U.S. Companies Increasingly Refusing to Conform to German Labor Practices

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It’s no secret that U.S. and German labor practices are quite different. The U.S. is noticeably stricter on the rights and benefits of employees, whereas Germany seems to favor more employee prerogatives. A recent study even showed that the U.S. is the only wealthy nation in the world that does not have legally mandated vacation days for employees as well as no legal requirement that holidays come with extra pay. On the other side, Germany requires that employees have at least 24 paid vacation days along with 10 paid holidays.

Recently, there have been a number of occurrences where U.S. companies in Germany have had difficulty accepting Germany’s “social partnership” that exists between employers and employees. Last week even, workers for Amazon from the two largest distribution centers in Germany walked out in protest as Amazon company management failed to come to a wage agreement with its employers, instead opting to its American policy in which employees have no reliable guarantee for their income.

U.S. fashion chain Hollister, which is owned by Abercrombie & Fitch, is another example of a company who has refused to conform to German labor practices. Ignoring German data protection guidelines, Hollister used video cameras to monitor its employees and searched them after every shift, treating them like potential shoplifters.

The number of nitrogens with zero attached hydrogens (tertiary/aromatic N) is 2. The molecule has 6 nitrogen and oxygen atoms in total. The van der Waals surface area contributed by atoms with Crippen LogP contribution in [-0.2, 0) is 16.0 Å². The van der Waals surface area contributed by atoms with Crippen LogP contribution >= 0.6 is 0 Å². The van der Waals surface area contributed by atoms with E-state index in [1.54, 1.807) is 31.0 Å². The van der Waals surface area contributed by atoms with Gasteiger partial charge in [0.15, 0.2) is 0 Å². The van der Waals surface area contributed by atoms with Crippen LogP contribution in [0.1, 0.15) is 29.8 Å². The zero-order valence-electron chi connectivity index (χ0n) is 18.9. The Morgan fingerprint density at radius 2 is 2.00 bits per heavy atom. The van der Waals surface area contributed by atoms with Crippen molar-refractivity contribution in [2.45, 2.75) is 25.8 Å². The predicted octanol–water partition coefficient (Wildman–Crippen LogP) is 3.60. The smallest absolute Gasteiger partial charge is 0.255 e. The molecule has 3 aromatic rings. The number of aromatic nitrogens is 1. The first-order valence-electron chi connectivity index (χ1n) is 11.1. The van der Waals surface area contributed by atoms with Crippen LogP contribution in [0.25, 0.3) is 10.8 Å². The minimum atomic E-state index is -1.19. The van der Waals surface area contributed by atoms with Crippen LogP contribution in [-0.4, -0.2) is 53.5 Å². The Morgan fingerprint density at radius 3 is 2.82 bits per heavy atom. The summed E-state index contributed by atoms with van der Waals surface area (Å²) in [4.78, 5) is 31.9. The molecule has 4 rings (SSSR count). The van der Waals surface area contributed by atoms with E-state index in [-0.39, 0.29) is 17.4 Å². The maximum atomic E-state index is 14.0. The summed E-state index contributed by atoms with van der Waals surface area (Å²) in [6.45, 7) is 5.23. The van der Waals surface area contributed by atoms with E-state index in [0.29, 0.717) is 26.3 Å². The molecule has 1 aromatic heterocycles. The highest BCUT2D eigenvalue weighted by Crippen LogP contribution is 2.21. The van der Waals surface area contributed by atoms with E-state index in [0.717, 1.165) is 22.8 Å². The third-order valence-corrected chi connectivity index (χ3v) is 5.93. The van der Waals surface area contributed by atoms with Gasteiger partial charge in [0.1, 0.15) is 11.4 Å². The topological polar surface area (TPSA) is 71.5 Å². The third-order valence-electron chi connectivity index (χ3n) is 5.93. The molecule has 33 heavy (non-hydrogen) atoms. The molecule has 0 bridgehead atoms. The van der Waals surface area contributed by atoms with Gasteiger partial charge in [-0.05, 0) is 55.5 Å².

Such occurrences have even caused some companies to fail in Germany. Wal-Mart, for example, misjudged German labor laws by urging employees to permanently smile and disallowing employees to flirt and engage in romantic relationships with one another. All of these violated the personal rights of the employees and Wal-Mart didn’t understand why. Many U.S. companies view employee rights guaranteed in Germany’s Works Constitution Act as inconveniences that need to be avoided.

It seems that most U.S. companies approach this issue in a way that as some companies supply an identical product worldwide; they also want to incorporate the same personnel policy worldwide.

Author: Sean Foley, Legal Trainee, Bridgehouse Law Charlotte

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